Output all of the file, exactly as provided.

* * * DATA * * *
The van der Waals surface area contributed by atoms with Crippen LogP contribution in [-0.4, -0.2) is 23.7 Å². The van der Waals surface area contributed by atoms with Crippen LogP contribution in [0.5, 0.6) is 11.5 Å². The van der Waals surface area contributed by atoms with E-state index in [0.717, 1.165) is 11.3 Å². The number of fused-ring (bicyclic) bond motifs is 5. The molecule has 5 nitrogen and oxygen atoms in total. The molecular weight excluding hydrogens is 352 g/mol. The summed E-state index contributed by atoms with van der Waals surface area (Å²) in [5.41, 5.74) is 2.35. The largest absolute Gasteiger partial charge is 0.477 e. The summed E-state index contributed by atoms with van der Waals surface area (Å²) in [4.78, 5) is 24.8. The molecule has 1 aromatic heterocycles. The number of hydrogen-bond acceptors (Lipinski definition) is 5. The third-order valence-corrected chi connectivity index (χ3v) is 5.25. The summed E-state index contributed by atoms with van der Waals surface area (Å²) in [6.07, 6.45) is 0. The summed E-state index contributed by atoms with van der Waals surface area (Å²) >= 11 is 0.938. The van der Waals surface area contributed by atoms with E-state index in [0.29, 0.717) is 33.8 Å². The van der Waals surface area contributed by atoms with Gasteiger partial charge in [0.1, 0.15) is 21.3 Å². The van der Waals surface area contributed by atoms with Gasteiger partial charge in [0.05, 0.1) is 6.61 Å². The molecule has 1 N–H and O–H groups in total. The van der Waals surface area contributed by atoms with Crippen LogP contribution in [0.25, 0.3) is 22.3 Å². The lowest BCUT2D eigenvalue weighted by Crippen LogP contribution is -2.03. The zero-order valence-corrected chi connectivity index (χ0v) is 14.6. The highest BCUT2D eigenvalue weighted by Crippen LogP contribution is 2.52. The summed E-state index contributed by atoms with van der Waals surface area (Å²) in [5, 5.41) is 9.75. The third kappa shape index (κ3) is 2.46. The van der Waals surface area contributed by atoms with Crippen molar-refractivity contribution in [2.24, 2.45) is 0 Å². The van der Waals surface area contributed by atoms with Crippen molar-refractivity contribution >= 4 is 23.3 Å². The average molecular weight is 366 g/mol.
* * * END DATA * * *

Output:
The van der Waals surface area contributed by atoms with Crippen LogP contribution in [-0.4, -0.2) is 23.7 Å². The van der Waals surface area contributed by atoms with Crippen LogP contribution in [0.5, 0.6) is 11.5 Å². The van der Waals surface area contributed by atoms with E-state index in [0.717, 1.165) is 11.3 Å². The number of fused-ring (bicyclic) bond motifs is 5. The molecule has 5 nitrogen and oxygen atoms in total. The molecular weight excluding hydrogens is 352 g/mol. The summed E-state index contributed by atoms with van der Waals surface area (Å²) in [5.41, 5.74) is 2.35. The largest absolute Gasteiger partial charge is 0.477 e. The summed E-state index contributed by atoms with van der Waals surface area (Å²) in [4.78, 5) is 24.8. The molecule has 1 aromatic heterocycles. The number of hydrogen-bond acceptors (Lipinski definition) is 5. The third-order valence-corrected chi connectivity index (χ3v) is 5.25. The summed E-state index contributed by atoms with van der Waals surface area (Å²) in [6.07, 6.45) is 0. The summed E-state index contributed by atoms with van der Waals surface area (Å²) >= 11 is 0.938. The van der Waals surface area contributed by atoms with E-state index in [0.29, 0.717) is 33.8 Å². The van der Waals surface area contributed by atoms with Gasteiger partial charge in [0.1, 0.15) is 21.3 Å². The van der Waals surface area contributed by atoms with Gasteiger partial charge in [0.05, 0.1) is 6.61 Å². The molecule has 1 N–H and O–H groups in total. The van der Waals surface area contributed by atoms with Crippen LogP contribution in [0.25, 0.3) is 22.3 Å². The lowest BCUT2D eigenvalue weighted by Crippen LogP contribution is -2.03. The zero-order valence-corrected chi connectivity index (χ0v) is 14.6. The highest BCUT2D eigenvalue weighted by Crippen LogP contribution is 2.52. The summed E-state index contributed by atoms with van der Waals surface area (Å²) in [5, 5.41) is 9.75. The third kappa shape index (κ3) is 2.46. The van der Waals surface area contributed by atoms with Crippen molar-refractivity contribution in [2.24, 2.45) is 0 Å². The van der Waals surface area contributed by atoms with Crippen molar-refractivity contribution >= 4 is 23.3 Å². The average molecular weight is 366 g/mol.